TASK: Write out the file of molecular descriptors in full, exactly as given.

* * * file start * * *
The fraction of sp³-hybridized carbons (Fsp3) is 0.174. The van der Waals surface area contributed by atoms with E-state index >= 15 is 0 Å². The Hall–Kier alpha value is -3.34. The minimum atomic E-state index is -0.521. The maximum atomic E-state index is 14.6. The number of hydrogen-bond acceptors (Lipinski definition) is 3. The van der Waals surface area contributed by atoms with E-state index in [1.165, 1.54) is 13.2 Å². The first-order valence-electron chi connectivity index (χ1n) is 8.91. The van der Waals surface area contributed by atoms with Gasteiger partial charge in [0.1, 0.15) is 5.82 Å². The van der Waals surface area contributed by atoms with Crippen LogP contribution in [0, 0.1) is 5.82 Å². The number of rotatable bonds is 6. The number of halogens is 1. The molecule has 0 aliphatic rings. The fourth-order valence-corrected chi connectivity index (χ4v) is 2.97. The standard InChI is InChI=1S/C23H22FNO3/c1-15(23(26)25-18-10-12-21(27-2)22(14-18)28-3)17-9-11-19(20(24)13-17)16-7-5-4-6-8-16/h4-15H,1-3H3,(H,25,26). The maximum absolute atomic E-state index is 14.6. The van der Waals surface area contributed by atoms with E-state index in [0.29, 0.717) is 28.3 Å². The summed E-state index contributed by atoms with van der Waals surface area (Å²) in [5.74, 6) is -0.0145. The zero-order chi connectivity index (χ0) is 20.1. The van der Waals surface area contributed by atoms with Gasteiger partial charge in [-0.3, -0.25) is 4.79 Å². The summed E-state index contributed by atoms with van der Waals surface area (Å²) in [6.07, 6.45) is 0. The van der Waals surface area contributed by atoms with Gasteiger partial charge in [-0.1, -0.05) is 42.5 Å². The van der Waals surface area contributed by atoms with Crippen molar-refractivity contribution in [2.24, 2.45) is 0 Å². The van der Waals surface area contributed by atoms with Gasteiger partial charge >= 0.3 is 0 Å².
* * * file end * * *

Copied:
The fraction of sp³-hybridized carbons (Fsp3) is 0.174. The van der Waals surface area contributed by atoms with E-state index >= 15 is 0 Å². The Hall–Kier alpha value is -3.34. The minimum atomic E-state index is -0.521. The maximum atomic E-state index is 14.6. The number of hydrogen-bond acceptors (Lipinski definition) is 3. The van der Waals surface area contributed by atoms with E-state index in [1.165, 1.54) is 13.2 Å². The first-order valence-electron chi connectivity index (χ1n) is 8.91. The van der Waals surface area contributed by atoms with Gasteiger partial charge in [0.1, 0.15) is 5.82 Å². The van der Waals surface area contributed by atoms with Crippen LogP contribution in [0, 0.1) is 5.82 Å². The number of rotatable bonds is 6. The number of halogens is 1. The molecule has 0 aliphatic rings. The fourth-order valence-corrected chi connectivity index (χ4v) is 2.97. The standard InChI is InChI=1S/C23H22FNO3/c1-15(23(26)25-18-10-12-21(27-2)22(14-18)28-3)17-9-11-19(20(24)13-17)16-7-5-4-6-8-16/h4-15H,1-3H3,(H,25,26). The maximum absolute atomic E-state index is 14.6. The van der Waals surface area contributed by atoms with E-state index in [0.29, 0.717) is 28.3 Å². The summed E-state index contributed by atoms with van der Waals surface area (Å²) in [5.74, 6) is -0.0145. The zero-order chi connectivity index (χ0) is 20.1. The van der Waals surface area contributed by atoms with Gasteiger partial charge in [-0.3, -0.25) is 4.79 Å². The summed E-state index contributed by atoms with van der Waals surface area (Å²) in [6.07, 6.45) is 0. The van der Waals surface area contributed by atoms with Gasteiger partial charge in [-0.1, -0.05) is 42.5 Å². The van der Waals surface area contributed by atoms with Crippen molar-refractivity contribution in [2.24, 2.45) is 0 Å². The van der Waals surface area contributed by atoms with Gasteiger partial charge >= 0.3 is 0 Å².